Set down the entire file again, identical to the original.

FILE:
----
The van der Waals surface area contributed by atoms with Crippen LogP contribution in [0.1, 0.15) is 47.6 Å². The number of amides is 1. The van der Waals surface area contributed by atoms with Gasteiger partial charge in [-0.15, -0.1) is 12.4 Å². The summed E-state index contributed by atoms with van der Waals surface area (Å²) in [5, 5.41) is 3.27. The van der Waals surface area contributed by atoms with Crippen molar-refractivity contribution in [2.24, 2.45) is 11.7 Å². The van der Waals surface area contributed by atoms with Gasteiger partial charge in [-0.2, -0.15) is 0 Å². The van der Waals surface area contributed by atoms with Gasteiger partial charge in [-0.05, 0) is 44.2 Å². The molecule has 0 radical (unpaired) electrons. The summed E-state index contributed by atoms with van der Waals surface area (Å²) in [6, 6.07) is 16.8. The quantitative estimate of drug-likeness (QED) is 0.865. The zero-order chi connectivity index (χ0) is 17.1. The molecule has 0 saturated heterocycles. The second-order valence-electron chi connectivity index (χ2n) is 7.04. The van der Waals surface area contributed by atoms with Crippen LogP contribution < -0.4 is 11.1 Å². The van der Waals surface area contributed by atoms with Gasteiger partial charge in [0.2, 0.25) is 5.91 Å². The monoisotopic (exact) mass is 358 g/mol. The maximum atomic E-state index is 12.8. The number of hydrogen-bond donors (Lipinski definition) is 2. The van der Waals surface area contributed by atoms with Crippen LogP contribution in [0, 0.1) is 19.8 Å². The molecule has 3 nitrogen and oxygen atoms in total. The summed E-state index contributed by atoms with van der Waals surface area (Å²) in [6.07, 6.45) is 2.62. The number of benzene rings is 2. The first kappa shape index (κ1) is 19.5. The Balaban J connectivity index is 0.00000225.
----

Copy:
The van der Waals surface area contributed by atoms with Crippen LogP contribution in [0.1, 0.15) is 47.6 Å². The number of amides is 1. The van der Waals surface area contributed by atoms with Gasteiger partial charge in [-0.15, -0.1) is 12.4 Å². The summed E-state index contributed by atoms with van der Waals surface area (Å²) in [5, 5.41) is 3.27. The van der Waals surface area contributed by atoms with Crippen molar-refractivity contribution in [2.24, 2.45) is 11.7 Å². The van der Waals surface area contributed by atoms with Gasteiger partial charge in [-0.2, -0.15) is 0 Å². The van der Waals surface area contributed by atoms with Gasteiger partial charge in [-0.05, 0) is 44.2 Å². The molecule has 0 radical (unpaired) electrons. The summed E-state index contributed by atoms with van der Waals surface area (Å²) in [6, 6.07) is 16.8. The quantitative estimate of drug-likeness (QED) is 0.865. The zero-order chi connectivity index (χ0) is 17.1. The molecule has 0 saturated heterocycles. The second-order valence-electron chi connectivity index (χ2n) is 7.04. The van der Waals surface area contributed by atoms with Crippen LogP contribution < -0.4 is 11.1 Å². The van der Waals surface area contributed by atoms with Gasteiger partial charge in [0.2, 0.25) is 5.91 Å². The monoisotopic (exact) mass is 358 g/mol. The maximum atomic E-state index is 12.8. The number of hydrogen-bond donors (Lipinski definition) is 2. The van der Waals surface area contributed by atoms with Crippen LogP contribution in [0, 0.1) is 19.8 Å². The molecule has 3 nitrogen and oxygen atoms in total. The summed E-state index contributed by atoms with van der Waals surface area (Å²) in [6.07, 6.45) is 2.62. The number of benzene rings is 2. The first kappa shape index (κ1) is 19.5. The Balaban J connectivity index is 0.00000225.